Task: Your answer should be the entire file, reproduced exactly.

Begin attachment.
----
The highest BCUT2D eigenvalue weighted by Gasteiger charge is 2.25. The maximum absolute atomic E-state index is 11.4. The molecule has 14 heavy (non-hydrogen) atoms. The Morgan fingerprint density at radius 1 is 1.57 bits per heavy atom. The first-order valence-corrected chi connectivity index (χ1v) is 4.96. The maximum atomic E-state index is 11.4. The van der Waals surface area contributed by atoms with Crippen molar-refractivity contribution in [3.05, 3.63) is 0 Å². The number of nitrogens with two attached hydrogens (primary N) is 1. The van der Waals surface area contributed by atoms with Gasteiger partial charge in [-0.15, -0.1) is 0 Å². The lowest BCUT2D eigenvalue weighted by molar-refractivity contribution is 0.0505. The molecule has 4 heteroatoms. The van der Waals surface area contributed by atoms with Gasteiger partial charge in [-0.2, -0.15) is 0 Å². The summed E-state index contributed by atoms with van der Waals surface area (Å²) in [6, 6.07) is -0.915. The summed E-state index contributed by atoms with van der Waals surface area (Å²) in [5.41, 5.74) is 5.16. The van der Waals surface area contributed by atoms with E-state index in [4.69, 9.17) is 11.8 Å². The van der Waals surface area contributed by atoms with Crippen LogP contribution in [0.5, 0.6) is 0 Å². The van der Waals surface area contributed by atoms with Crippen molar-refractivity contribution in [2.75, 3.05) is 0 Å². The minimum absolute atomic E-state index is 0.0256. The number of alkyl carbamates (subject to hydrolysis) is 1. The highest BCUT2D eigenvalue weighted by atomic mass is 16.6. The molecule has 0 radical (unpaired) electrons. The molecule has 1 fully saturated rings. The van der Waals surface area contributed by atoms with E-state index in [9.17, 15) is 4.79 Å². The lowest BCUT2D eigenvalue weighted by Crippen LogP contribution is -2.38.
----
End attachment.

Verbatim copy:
The highest BCUT2D eigenvalue weighted by Gasteiger charge is 2.25. The maximum absolute atomic E-state index is 11.4. The molecule has 14 heavy (non-hydrogen) atoms. The Morgan fingerprint density at radius 1 is 1.57 bits per heavy atom. The first-order valence-corrected chi connectivity index (χ1v) is 4.96. The maximum atomic E-state index is 11.4. The van der Waals surface area contributed by atoms with Crippen molar-refractivity contribution in [3.05, 3.63) is 0 Å². The number of nitrogens with two attached hydrogens (primary N) is 1. The van der Waals surface area contributed by atoms with Gasteiger partial charge in [-0.15, -0.1) is 0 Å². The lowest BCUT2D eigenvalue weighted by molar-refractivity contribution is 0.0505. The molecule has 4 heteroatoms. The van der Waals surface area contributed by atoms with Gasteiger partial charge in [-0.2, -0.15) is 0 Å². The summed E-state index contributed by atoms with van der Waals surface area (Å²) in [6, 6.07) is -0.915. The summed E-state index contributed by atoms with van der Waals surface area (Å²) in [5.41, 5.74) is 5.16. The van der Waals surface area contributed by atoms with E-state index in [4.69, 9.17) is 11.8 Å². The van der Waals surface area contributed by atoms with Crippen LogP contribution in [0.5, 0.6) is 0 Å². The van der Waals surface area contributed by atoms with Crippen molar-refractivity contribution in [2.75, 3.05) is 0 Å². The minimum absolute atomic E-state index is 0.0256. The number of alkyl carbamates (subject to hydrolysis) is 1. The highest BCUT2D eigenvalue weighted by atomic mass is 16.6. The molecule has 0 radical (unpaired) electrons. The molecule has 1 fully saturated rings. The van der Waals surface area contributed by atoms with E-state index in [9.17, 15) is 4.79 Å². The lowest BCUT2D eigenvalue weighted by Crippen LogP contribution is -2.38.